The boundaries of organisations are becoming more porous, and the innovation ecosystem is changing, agrees Lance Younger, head of Deloitte UK’s sourcing and procurement practice. “Supplier innovation is becoming more fluid,” he says. “Dealing with only a few big suppliers means you are blinkered. Innovation often comes from the edges not the centre.”

True innovation is increasingly unlikely to come from large organisations, held back by bureaucracy and legacy. Instead, corporates are recognising the need to engage with a diverse range of start-ups, often via open innovation platforms. The State of Innovation report from The Unilever Foundry (Unilever’s platform for start-ups) predicts that within five years, all top corporates will be collaborating with start-ups.

“Start-ups are more likely to be better at disruptive innovation,” explains Tom Symons, principal researcher at Nesta, the UK’s innovation foundation. “Market incumbents almost always miss the next big thing; new companies are more likely to take risks, experiment and explore new technologies.”

This shifting ecosystem creates a challenge for procurement: the need to balance risk management with risk taking, and demands for supplier consolidation with the imperative to work with cutting-edge and specialist providers. According to The State of Innovation report, 75% of start-ups say it is difficult to navigate large organisations and 66% say unfamiliarity with processes and bureaucracies is a barrier. But there’s an opportunity here too: a huge 89% said smooth procurement processes were the most critical element of a successful partnership.


The problem is, many established procurement processes are simply too slow, says Mark Bromley, sourcing lead UK & Ireland at MasterCard. To support strategy to grow market share, procurement at MasterCard needs to prioritise speed to market. Bromley works closely with MasterCard Labs, the firm’s R&D arm, helping to bring ideas and products from start-ups into the business – and he has reinvented procurement processes to do so.

“To be innovative we have to work very closely with innovative people, both internally and externally – small companies trying to develop life-changing products,” he explains. “We need to get them in quickly and not lose their interest. If it takes 6-8 months to on-board them, they will go elsewhere.”

To speed things up, Bromley has created a streamlined MSA (master service agreement), working with his legal team to ensure it is aligned to core T&Cs, and that it covers the main risk factors. “It is light touch, not asking for lots of liabilities or insurance,” he says. As the relationship develops, so can the MSA. Bromley introduced the process less than a year ago and has already brought in half a dozen new suppliers, including Fluid AI, which is working on technology for virtual bank kiosks, and one start-up creating chips to enable older technology, such as the Nokia 3310, to use contactless pay.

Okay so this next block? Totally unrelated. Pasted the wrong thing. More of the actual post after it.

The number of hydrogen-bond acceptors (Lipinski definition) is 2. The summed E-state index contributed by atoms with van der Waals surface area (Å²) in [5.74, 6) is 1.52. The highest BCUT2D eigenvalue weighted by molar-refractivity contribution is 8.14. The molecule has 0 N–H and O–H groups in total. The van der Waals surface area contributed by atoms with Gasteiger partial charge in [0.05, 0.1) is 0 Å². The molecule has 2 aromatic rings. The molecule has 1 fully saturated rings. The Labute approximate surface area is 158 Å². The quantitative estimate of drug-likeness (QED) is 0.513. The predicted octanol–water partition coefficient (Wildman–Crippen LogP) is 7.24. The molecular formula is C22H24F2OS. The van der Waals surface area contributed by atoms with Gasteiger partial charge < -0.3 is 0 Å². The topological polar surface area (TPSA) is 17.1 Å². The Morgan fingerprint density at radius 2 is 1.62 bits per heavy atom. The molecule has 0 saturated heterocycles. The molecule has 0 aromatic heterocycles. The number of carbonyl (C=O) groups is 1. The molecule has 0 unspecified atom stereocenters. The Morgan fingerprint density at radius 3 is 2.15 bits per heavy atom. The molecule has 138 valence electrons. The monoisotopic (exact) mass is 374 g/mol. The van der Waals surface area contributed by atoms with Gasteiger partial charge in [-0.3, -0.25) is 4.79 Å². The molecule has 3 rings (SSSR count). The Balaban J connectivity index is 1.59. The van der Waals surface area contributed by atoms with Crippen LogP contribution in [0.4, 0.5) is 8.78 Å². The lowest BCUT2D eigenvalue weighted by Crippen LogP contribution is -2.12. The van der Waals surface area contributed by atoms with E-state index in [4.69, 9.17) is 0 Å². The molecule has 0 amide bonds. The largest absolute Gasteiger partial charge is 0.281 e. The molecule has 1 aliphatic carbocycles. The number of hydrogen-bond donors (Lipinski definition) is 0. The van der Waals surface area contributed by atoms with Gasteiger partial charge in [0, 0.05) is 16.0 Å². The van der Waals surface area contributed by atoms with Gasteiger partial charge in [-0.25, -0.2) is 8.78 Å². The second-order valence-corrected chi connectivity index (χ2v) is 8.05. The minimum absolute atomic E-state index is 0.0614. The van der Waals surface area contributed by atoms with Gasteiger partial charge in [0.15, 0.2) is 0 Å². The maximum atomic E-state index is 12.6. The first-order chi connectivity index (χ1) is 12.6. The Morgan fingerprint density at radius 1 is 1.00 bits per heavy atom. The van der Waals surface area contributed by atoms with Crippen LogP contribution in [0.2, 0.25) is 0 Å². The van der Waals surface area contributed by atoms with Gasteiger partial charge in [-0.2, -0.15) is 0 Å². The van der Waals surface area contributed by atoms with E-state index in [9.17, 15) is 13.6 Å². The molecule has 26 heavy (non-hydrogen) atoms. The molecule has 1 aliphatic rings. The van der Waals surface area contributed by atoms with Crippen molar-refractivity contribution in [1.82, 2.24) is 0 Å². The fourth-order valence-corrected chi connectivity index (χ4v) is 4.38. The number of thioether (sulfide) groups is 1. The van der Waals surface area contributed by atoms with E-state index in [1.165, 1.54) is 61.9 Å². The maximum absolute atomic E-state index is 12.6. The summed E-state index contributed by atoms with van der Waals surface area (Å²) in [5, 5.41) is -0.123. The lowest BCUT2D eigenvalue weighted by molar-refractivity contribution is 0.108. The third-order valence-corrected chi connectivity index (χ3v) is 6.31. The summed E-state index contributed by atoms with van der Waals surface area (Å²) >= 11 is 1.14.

“When I met with start-ups to ask them what the biggest challenges of working with corporates were, the main thing was long and clunky procurement processes,” he says. “Contracts are a barrier. A 50-page contract is designed for a Microsoft, not two guys in Estonia who would need to get external counsel to review it. We had to create something flexible and easy.”


Amanda Spencer, head of supplier relationship management at EY, is about to start a similar project, to find out where the pain points are for start-ups, and break down barriers. “The thresholds for engagement with procurement are often set against a monetary value. This is the first process that needs to change as smaller suppliers become more credible and crucial,” she says. She predicts that she will find, as Bromley did, that “on-boarding is where a world of pain kicks in”.

However, she points out that it “needs to be a two-way street”, with corporates helping start-ups to understand the importance of things like cyber security. “It’s important smaller firms understand the impact of some of the things we do push on them; we need to educate,” she says.

Innovation is inherently risky; procurement by its nature risk adverse. But there are ways to walk the tightrope. Collaborate internally to assess what can be relaxed. “When working with start-ups, we must be realistic about the real risks the company is taking on by not having a supplier sign a 150+ page IT security policy,” says de Frates. He adds that it is about “smartly containing risk”, by using anonymised data in testing, for example.